May 7, 1987 Americans today are living longer and healthier lives. One consequence of this increased longevity is the growing number of men and women in the older age brackets. Most of our Nation's elderly are leading independent lives outside any institutional setting. Another group of older Americans, some 1.5 million men and women -- a third of them aged 85 years or older -- reside in our Nation's nursing homes.
These citizens represent a great national treasure, not only for their contributions to our society during this turbulent century but for what they represent now: a wealth of accumulated experience and learning. As we celebrate National Nursing Home Week, 1987, all of us can resolve not to overlook the treasures to be found in these fellow Americans who have reached their golden years.
Our debt to them is written plainly across the face of our society, in the homes and cities they have helped build, in the astounding inventions and works of art they have created, in the families they have raised, in the churches and voluntary groups they have helped sustain, and in the freedom they have sheltered from bitter harm.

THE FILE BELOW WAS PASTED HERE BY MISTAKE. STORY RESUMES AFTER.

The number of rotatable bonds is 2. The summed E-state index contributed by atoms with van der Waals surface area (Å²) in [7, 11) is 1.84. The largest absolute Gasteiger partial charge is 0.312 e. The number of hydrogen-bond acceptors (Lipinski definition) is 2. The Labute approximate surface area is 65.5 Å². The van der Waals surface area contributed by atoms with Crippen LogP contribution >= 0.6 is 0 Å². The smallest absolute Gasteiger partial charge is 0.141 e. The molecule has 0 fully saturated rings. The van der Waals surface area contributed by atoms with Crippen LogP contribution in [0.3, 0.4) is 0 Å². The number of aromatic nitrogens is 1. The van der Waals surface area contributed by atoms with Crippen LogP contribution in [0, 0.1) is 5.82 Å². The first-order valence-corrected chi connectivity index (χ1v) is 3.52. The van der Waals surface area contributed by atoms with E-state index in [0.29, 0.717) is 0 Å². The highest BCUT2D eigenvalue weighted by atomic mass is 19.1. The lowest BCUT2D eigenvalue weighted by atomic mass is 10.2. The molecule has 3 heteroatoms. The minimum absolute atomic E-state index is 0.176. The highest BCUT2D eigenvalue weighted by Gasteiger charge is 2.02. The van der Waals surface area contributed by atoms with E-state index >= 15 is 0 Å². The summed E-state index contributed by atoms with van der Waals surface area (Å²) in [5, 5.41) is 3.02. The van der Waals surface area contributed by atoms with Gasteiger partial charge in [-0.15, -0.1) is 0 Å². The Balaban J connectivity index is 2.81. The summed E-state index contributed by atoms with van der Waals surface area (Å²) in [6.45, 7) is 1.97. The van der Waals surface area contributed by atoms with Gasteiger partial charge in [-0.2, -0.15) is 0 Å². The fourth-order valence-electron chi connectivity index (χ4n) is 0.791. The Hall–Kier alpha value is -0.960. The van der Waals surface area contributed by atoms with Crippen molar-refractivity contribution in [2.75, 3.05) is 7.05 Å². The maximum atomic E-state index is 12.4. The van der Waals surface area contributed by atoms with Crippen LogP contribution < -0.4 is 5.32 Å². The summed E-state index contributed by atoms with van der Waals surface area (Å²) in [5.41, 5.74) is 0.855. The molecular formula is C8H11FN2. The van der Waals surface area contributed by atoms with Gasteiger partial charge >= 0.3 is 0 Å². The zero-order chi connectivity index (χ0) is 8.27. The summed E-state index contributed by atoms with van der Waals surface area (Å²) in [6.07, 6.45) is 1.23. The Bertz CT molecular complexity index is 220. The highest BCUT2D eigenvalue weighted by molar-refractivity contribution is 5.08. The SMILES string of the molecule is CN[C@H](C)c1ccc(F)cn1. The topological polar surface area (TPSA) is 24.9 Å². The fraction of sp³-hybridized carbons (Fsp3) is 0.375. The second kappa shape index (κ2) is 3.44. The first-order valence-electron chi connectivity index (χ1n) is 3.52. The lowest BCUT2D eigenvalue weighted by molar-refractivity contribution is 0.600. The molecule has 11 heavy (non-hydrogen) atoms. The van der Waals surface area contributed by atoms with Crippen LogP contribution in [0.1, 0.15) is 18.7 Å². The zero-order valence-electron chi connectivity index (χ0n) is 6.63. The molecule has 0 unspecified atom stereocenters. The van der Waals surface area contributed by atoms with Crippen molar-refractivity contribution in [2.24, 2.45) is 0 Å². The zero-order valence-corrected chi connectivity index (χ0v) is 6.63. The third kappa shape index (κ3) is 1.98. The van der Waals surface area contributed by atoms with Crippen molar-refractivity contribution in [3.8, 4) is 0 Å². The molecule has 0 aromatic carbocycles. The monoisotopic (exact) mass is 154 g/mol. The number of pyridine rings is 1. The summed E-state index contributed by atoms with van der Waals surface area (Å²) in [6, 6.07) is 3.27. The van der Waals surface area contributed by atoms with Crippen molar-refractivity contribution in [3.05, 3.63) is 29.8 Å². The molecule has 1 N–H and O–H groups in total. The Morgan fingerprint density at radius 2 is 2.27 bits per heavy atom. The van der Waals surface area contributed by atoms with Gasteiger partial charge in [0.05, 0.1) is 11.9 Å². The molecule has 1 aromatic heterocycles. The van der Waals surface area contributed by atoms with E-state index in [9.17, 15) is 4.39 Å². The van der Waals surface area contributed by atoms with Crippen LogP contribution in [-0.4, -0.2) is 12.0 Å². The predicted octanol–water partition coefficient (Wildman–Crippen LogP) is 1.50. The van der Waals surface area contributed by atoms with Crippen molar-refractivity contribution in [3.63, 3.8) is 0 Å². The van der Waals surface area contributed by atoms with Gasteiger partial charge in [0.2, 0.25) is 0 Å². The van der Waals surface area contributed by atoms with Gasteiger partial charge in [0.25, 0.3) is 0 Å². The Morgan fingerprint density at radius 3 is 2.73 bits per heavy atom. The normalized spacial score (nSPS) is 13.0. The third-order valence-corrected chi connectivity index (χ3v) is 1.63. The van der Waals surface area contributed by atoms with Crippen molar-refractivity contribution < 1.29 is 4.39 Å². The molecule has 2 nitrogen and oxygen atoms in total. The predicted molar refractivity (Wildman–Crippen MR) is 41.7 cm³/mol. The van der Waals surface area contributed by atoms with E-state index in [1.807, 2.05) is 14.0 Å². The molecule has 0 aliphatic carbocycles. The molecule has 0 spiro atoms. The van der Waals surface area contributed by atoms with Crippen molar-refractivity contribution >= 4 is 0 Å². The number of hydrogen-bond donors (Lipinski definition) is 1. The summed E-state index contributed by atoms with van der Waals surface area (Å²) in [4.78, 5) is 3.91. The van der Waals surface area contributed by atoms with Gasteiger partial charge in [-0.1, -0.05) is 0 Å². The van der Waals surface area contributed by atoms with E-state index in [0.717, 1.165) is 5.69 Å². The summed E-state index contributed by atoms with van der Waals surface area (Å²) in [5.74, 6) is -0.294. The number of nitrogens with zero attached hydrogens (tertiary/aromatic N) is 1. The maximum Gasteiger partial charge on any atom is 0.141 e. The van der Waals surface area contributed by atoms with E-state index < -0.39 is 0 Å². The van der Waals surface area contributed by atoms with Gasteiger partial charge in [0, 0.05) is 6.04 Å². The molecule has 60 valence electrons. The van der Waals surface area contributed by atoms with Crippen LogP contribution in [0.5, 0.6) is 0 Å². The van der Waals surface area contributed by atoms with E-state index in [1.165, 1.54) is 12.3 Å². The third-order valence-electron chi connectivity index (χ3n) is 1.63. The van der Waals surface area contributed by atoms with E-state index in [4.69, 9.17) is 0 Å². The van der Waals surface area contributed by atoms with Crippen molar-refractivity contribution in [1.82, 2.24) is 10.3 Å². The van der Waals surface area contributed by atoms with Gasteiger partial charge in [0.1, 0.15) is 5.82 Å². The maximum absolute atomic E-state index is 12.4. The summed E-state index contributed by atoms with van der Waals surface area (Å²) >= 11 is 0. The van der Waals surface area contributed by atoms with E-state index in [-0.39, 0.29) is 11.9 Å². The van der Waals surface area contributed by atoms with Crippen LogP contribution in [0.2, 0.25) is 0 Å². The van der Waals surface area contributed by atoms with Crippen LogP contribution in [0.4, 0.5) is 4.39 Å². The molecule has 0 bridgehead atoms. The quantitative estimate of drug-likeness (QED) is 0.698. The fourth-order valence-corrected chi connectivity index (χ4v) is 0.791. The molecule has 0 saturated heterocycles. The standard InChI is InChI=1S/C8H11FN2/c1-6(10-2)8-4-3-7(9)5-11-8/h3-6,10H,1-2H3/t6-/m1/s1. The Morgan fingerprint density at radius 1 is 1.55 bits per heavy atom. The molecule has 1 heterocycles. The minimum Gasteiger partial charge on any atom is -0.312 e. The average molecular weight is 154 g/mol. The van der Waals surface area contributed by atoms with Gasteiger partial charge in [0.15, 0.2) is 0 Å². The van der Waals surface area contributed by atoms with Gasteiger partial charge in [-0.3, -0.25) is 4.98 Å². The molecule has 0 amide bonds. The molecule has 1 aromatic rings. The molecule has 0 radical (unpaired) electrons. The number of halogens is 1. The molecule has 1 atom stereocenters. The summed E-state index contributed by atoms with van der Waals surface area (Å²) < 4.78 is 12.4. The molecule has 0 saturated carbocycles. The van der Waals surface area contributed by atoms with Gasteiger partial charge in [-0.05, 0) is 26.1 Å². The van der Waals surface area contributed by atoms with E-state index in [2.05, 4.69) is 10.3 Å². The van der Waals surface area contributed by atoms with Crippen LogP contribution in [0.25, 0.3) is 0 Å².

But to acknowledge this debt is not enough. If we are really to pay tribute to all that these honored Americans have accomplished, a more personal thanks is in order. During National Nursing Home Week, I urge all Americans to make some visible sign of gratitude to the residents of these homes and to those who have assumed the noble duty of caring for them. Let us show our love and appreciation for those who nurtured us by nurturing them now, when they need us most. Let us show our concern by visiting, writing, or sending a special gift to someone for whom such small deeds of kindness do so very much. Let us remind them that they are, indeed, treasures of our hearts and our communities.